Tuesday, April 6, 2010
I am thrilled to have Diarmaid MacCulloch's new book Christianity: The First Three thousand Years, a historical tome weighing in at 1016 pages. As a self-professed "candid friend of Christianity" and a Professor of Church History at Oxford University, MacCulloch covers not only the two thousand years of Church history from the crucifixion of the Jesus to it's current state, but also investigates the inheritance the Jews and the Greeks gave to the faith.
This history is written for Christians and non-Christians, for those who love and hate it, and the author is a conscientious host who invites the reader into the web. MacCulloch writes:
"I make no pronouncement as to whether Christianity, or indeed any religious belief, is 'true'. This is a necessary self-denying ordinance. Is Shakespeare's Hamlet 'true'? It never happened, but it seems to me to be much more 'true', full of meaning and significance for human beings, than the reality of the breakfast I ate this morning, which was certainly 'true' in a banal sense. Christianity's claim to truth is absolutely central to it over much of the past two thousand years, and much of this history [the book] is dedicated to tracing the varieties of this claim and the competition between them...There is, however, an important aspect of Christianity on which it is the occupation of historians to speak: the story of Christianity is undeniably true, in that it is part of human history."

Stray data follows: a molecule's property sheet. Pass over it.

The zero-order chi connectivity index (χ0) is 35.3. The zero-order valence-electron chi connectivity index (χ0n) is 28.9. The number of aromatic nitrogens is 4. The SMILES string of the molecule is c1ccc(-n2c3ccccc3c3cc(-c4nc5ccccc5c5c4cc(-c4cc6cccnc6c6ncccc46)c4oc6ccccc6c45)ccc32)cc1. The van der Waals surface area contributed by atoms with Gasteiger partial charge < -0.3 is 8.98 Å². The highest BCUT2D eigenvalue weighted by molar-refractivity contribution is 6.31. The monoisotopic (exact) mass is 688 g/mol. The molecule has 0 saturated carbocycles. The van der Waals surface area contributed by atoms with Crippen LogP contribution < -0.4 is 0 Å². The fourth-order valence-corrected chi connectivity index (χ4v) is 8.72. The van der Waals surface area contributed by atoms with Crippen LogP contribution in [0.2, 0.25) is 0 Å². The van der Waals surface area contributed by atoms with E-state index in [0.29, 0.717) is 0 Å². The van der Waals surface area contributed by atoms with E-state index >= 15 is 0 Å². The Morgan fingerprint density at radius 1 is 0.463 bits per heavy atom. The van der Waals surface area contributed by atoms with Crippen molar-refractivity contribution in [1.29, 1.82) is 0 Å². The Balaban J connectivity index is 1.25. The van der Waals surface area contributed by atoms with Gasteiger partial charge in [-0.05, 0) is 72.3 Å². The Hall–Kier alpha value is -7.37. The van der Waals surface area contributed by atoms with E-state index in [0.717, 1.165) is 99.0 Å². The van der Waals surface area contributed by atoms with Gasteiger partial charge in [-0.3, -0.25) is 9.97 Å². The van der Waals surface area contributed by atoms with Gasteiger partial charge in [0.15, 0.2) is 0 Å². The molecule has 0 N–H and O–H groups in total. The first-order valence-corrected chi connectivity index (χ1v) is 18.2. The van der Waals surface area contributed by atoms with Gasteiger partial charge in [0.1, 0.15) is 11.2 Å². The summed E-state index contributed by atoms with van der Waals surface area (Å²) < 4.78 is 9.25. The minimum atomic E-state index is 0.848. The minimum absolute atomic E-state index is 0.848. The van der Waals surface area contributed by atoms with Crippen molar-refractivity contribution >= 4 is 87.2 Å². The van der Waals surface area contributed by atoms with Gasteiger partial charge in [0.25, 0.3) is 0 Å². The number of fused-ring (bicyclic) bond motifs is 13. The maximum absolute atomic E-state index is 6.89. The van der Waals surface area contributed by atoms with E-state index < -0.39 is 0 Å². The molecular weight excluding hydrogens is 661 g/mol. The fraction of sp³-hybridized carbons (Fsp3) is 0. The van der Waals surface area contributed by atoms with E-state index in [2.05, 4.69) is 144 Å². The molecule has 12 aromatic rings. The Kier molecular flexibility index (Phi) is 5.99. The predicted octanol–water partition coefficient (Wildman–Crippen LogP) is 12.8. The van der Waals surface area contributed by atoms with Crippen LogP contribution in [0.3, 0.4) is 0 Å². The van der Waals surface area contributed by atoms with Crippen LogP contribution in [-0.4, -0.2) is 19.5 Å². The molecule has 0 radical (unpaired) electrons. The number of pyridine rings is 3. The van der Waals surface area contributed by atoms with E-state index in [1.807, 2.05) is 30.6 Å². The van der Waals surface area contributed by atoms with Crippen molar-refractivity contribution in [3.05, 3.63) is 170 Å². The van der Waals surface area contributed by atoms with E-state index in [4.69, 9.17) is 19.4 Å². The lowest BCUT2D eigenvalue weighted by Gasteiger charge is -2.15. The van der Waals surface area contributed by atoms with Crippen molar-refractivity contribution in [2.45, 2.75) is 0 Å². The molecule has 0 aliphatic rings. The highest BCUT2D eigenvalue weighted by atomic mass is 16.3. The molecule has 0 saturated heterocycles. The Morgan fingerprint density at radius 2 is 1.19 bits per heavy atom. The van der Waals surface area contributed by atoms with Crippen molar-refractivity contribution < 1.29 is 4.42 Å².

I opened the book last night as I sat down to my nightly coffee at our dinner table, and read the first opener paragraph about the Logos, John's invocation that the "Word became human flesh and dwelt among us, full of grace and truth." Cue electrical failure, every light out and me sitting in the dark. It was like a vigil all over again. The lights flickered several more times. So I fetched a zoo of candles (what is the proper collective noun for candles? a troop? a pool?), lit them by matches and grouped them around the book and me. It was a beautiful experience seeing the flickering lights on the crisp pages of this magnificent book. I look forward to reading more and perhaps hearing the author in person in the future.
There is a review from the New York Times here.